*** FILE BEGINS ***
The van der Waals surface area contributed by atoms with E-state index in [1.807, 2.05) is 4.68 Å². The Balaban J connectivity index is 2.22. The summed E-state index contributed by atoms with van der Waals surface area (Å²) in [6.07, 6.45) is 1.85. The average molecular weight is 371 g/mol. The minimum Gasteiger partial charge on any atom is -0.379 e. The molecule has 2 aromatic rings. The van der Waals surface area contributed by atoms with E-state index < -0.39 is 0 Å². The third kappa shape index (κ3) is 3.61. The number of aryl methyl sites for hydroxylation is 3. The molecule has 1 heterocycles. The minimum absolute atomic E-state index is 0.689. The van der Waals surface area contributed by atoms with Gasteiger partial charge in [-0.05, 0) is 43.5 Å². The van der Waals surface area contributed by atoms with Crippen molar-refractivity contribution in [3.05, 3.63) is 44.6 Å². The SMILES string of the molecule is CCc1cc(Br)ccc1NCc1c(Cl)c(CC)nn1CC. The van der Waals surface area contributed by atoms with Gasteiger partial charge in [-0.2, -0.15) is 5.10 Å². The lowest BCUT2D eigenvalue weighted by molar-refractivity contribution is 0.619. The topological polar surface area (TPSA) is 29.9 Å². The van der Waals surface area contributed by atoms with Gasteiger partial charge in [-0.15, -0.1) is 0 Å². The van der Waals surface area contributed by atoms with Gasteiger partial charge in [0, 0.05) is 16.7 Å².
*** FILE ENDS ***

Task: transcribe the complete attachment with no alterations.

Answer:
The van der Waals surface area contributed by atoms with E-state index in [1.807, 2.05) is 4.68 Å². The Balaban J connectivity index is 2.22. The summed E-state index contributed by atoms with van der Waals surface area (Å²) in [6.07, 6.45) is 1.85. The average molecular weight is 371 g/mol. The minimum Gasteiger partial charge on any atom is -0.379 e. The molecule has 2 aromatic rings. The van der Waals surface area contributed by atoms with E-state index < -0.39 is 0 Å². The third kappa shape index (κ3) is 3.61. The number of aryl methyl sites for hydroxylation is 3. The molecule has 1 heterocycles. The minimum absolute atomic E-state index is 0.689. The van der Waals surface area contributed by atoms with Gasteiger partial charge in [-0.05, 0) is 43.5 Å². The van der Waals surface area contributed by atoms with Crippen molar-refractivity contribution in [3.05, 3.63) is 44.6 Å². The SMILES string of the molecule is CCc1cc(Br)ccc1NCc1c(Cl)c(CC)nn1CC. The van der Waals surface area contributed by atoms with Gasteiger partial charge in [-0.2, -0.15) is 5.10 Å². The lowest BCUT2D eigenvalue weighted by molar-refractivity contribution is 0.619. The topological polar surface area (TPSA) is 29.9 Å². The van der Waals surface area contributed by atoms with Gasteiger partial charge in [-0.15, -0.1) is 0 Å². The van der Waals surface area contributed by atoms with Gasteiger partial charge in [0, 0.05) is 16.7 Å².